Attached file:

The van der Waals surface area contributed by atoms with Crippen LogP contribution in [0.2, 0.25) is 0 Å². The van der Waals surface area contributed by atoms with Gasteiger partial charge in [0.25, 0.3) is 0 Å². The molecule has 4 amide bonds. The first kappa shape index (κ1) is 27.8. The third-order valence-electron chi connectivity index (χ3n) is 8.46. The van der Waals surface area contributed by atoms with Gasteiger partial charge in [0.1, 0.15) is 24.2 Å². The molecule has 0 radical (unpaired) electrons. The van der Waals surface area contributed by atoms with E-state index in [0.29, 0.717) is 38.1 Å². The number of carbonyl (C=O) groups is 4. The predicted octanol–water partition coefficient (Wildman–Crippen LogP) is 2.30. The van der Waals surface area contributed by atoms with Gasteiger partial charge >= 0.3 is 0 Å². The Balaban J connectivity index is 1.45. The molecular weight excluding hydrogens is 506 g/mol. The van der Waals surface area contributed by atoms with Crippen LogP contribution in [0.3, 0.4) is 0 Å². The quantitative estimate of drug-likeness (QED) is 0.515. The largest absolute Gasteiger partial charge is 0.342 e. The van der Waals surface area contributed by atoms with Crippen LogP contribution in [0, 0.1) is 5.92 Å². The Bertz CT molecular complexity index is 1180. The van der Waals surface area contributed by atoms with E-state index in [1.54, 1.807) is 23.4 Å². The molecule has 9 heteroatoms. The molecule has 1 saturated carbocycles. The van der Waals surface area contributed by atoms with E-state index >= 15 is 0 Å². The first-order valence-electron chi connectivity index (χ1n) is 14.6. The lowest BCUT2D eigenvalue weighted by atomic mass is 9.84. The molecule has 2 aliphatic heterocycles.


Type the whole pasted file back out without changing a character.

The van der Waals surface area contributed by atoms with Crippen LogP contribution in [0.2, 0.25) is 0 Å². The van der Waals surface area contributed by atoms with Gasteiger partial charge in [0.25, 0.3) is 0 Å². The molecule has 4 amide bonds. The first kappa shape index (κ1) is 27.8. The third-order valence-electron chi connectivity index (χ3n) is 8.46. The van der Waals surface area contributed by atoms with Gasteiger partial charge in [0.1, 0.15) is 24.2 Å². The molecule has 0 radical (unpaired) electrons. The van der Waals surface area contributed by atoms with E-state index in [0.29, 0.717) is 38.1 Å². The number of carbonyl (C=O) groups is 4. The predicted octanol–water partition coefficient (Wildman–Crippen LogP) is 2.30. The van der Waals surface area contributed by atoms with Gasteiger partial charge >= 0.3 is 0 Å². The Balaban J connectivity index is 1.45. The molecular weight excluding hydrogens is 506 g/mol. The van der Waals surface area contributed by atoms with Crippen LogP contribution in [0.3, 0.4) is 0 Å². The quantitative estimate of drug-likeness (QED) is 0.515. The largest absolute Gasteiger partial charge is 0.342 e. The van der Waals surface area contributed by atoms with Crippen LogP contribution in [0, 0.1) is 5.92 Å². The Bertz CT molecular complexity index is 1180. The van der Waals surface area contributed by atoms with E-state index in [1.54, 1.807) is 23.4 Å². The molecule has 9 heteroatoms. The molecule has 1 saturated carbocycles. The van der Waals surface area contributed by atoms with E-state index >= 15 is 0 Å². The first-order valence-electron chi connectivity index (χ1n) is 14.6. The lowest BCUT2D eigenvalue weighted by atomic mass is 9.84. The molecule has 2 aliphatic heterocycles.